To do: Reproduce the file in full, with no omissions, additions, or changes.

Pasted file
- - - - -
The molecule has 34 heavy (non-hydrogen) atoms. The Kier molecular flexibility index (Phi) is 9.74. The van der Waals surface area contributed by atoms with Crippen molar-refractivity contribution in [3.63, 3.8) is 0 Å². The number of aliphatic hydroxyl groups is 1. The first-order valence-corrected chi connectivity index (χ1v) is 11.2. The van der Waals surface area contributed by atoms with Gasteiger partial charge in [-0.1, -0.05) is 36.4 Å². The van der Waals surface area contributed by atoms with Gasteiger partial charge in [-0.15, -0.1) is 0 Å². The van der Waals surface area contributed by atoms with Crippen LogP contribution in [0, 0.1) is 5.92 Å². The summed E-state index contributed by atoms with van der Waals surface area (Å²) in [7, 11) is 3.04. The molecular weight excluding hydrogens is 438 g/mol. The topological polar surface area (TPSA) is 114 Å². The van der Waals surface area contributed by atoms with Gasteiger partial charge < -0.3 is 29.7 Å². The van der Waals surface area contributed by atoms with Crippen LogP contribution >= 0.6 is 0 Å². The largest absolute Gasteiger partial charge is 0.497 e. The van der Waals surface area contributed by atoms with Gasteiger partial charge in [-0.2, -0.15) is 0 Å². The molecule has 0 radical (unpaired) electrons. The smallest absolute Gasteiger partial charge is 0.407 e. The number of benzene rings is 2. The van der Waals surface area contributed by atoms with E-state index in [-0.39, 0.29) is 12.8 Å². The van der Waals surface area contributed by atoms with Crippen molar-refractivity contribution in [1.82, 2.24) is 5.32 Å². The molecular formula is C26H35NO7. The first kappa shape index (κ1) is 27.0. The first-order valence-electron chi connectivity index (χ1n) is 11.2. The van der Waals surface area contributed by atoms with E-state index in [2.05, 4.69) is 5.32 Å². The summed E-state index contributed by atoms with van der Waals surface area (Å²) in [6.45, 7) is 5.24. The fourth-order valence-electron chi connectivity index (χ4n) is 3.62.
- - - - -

The molecule has 34 heavy (non-hydrogen) atoms. The Kier molecular flexibility index (Phi) is 9.74. The van der Waals surface area contributed by atoms with Crippen molar-refractivity contribution in [3.63, 3.8) is 0 Å². The number of aliphatic hydroxyl groups is 1. The first-order valence-corrected chi connectivity index (χ1v) is 11.2. The van der Waals surface area contributed by atoms with Gasteiger partial charge in [-0.1, -0.05) is 36.4 Å². The van der Waals surface area contributed by atoms with Gasteiger partial charge in [-0.15, -0.1) is 0 Å². The van der Waals surface area contributed by atoms with Crippen LogP contribution in [0, 0.1) is 5.92 Å². The summed E-state index contributed by atoms with van der Waals surface area (Å²) in [7, 11) is 3.04. The molecular weight excluding hydrogens is 438 g/mol. The topological polar surface area (TPSA) is 114 Å². The van der Waals surface area contributed by atoms with Gasteiger partial charge < -0.3 is 29.7 Å². The van der Waals surface area contributed by atoms with Crippen LogP contribution >= 0.6 is 0 Å². The largest absolute Gasteiger partial charge is 0.497 e. The van der Waals surface area contributed by atoms with Gasteiger partial charge in [-0.2, -0.15) is 0 Å². The molecule has 0 radical (unpaired) electrons. The smallest absolute Gasteiger partial charge is 0.407 e. The number of benzene rings is 2. The van der Waals surface area contributed by atoms with E-state index in [-0.39, 0.29) is 12.8 Å². The van der Waals surface area contributed by atoms with Crippen molar-refractivity contribution in [1.82, 2.24) is 5.32 Å². The molecular formula is C26H35NO7. The first kappa shape index (κ1) is 27.0. The first-order valence-electron chi connectivity index (χ1n) is 11.2. The van der Waals surface area contributed by atoms with E-state index in [2.05, 4.69) is 5.32 Å². The summed E-state index contributed by atoms with van der Waals surface area (Å²) in [6.45, 7) is 5.24. The fourth-order valence-electron chi connectivity index (χ4n) is 3.62.